Urinary phthalate metabolite concentrations among workers in selected industries: a pilot biomonitoring study.
Hines-CJ; Hopf-NBN; Deddens-JA; Calafat-AM; Silva-MJ; Grote-AA; Sammons-DL
Ann Occup Hyg 2009 Jan; 53(1):1-17
Phthalates are used as plasticizers and solvents in industrial, medical and consumer products; however, occupational exposure information is limited. We sought to obtain preliminary information on occupational exposures to diethyl phthalate (DEP), di-n-butyl phthalate (DBP) and di(2-ethylhexyl) phthalate (DEHP) by analyzing for their metabolites in urine samples collected from workers in a cross-section of industries. We also obtained data on metabolites of dimethyl phthalate (DMP), benzylbutyl phthalate (BzBP), di-isobutyl phthalate and di-isononyl phthalate. We recruited 156 workers in 2003-2005 from eight industry sectors. We assessed occupational contribution by comparing end-shift metabolite concentrations to the US general population. Evidence of occupational exposure to DEHP was strongest in polyvinyl chloride (PVC) film manufacturing, PVC compounding and rubber boot manufacturing where geometric mean (GM) end-shift concentrations of DEHP metabolites exceeded general population levels by 8-, 6- and 3-fold, respectively. Occupational exposure to DBP was most evident in rubber gasket, phthalate (raw material) and rubber hose manufacturing, with DBP metabolite concentrations exceeding general population levels by 26-, 25- and 10-fold, respectively, whereas DBP exposure in nail-only salons (manicurists) was only 2-fold higher than in the general population. Concentrations of DEP and DMP metabolites in phthalate manufacturing exceeded general population levels by 4- and > 1000-fold, respectively. We also found instances where GM end-shift concentrations of some metabolites exceeded general population concentrations even when no workplace use was reported, e.g. BzBP in rubber hose and rubber boot manufacturing. In summary, using urinary metabolites, we successfully identified workplaces with likely occupational phthalate exposure. Additional work is needed to distinguish occupational from non-occupational sources in low-exposure workplaces.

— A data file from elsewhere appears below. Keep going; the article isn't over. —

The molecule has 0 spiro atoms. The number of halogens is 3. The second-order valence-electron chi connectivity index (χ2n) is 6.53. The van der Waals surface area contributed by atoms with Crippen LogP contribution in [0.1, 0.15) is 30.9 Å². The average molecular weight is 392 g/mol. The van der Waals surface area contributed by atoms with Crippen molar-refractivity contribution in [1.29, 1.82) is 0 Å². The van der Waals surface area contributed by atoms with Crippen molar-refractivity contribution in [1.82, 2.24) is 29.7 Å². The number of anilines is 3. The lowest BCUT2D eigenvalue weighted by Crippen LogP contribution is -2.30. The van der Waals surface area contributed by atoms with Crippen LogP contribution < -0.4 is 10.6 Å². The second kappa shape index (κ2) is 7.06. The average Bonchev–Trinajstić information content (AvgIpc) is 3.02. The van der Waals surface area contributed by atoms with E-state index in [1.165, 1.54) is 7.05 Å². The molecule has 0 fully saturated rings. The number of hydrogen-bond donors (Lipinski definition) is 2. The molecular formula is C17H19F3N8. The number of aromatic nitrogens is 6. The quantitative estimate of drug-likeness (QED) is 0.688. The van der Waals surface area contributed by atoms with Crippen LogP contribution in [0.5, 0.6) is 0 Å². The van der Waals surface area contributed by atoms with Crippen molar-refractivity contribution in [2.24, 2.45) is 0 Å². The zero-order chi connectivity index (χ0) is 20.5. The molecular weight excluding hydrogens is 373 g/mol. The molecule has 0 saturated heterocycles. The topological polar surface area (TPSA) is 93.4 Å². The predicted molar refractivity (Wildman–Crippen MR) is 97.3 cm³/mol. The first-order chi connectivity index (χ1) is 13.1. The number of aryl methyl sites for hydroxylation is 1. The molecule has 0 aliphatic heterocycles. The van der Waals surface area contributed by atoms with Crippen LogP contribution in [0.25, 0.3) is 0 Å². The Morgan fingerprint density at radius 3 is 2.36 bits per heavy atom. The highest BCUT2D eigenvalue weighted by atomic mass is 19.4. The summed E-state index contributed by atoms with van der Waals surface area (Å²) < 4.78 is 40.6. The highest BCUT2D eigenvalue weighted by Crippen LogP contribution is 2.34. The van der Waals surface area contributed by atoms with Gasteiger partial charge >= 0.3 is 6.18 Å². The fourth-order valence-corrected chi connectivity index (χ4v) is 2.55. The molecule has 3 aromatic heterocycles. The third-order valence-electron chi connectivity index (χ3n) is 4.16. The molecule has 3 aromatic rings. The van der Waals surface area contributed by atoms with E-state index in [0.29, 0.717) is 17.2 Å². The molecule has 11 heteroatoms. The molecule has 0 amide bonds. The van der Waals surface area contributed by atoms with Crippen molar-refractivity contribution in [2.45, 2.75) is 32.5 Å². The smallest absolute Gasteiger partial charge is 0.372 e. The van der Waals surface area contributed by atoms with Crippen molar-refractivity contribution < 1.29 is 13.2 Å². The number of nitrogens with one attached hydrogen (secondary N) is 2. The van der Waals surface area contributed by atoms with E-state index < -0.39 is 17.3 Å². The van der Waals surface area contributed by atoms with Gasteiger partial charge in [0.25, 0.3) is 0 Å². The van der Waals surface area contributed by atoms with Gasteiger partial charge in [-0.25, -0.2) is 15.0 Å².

Work-environment; Exposure-assessment; Exposure-methods; Occupational-exposure; Epidemiology; Biohazards; Biological-effects; Biological-factors; Biological-monitoring; Biological-systems; Chemical-hypersensitivity; Exposure-assessment; Exposure-levels; Exposure-limits; Exposure-methods; Statistical-analysis; Workplace-studies; Solvent-vapors; Solvents; Industrial-environment; Industrial-exposures; Industrial-factory-workers; Medical-personnel;
Author Keywords: Human exposure assessment; Deuterium-labeled DEHP; Di(2-ethylhexyl) phthalate; Occupational-exposure; Reproductive development; Oxidative metabolites; Biomarkers; Esters; Population; Health
Cynthia J. Hines, Centers for Disease Control and Prevention, National Institute for Occupational Safety and Health, 4676 Columbia Parkway, Cincinnati, OH 45226
Annals of Occupational Hygiene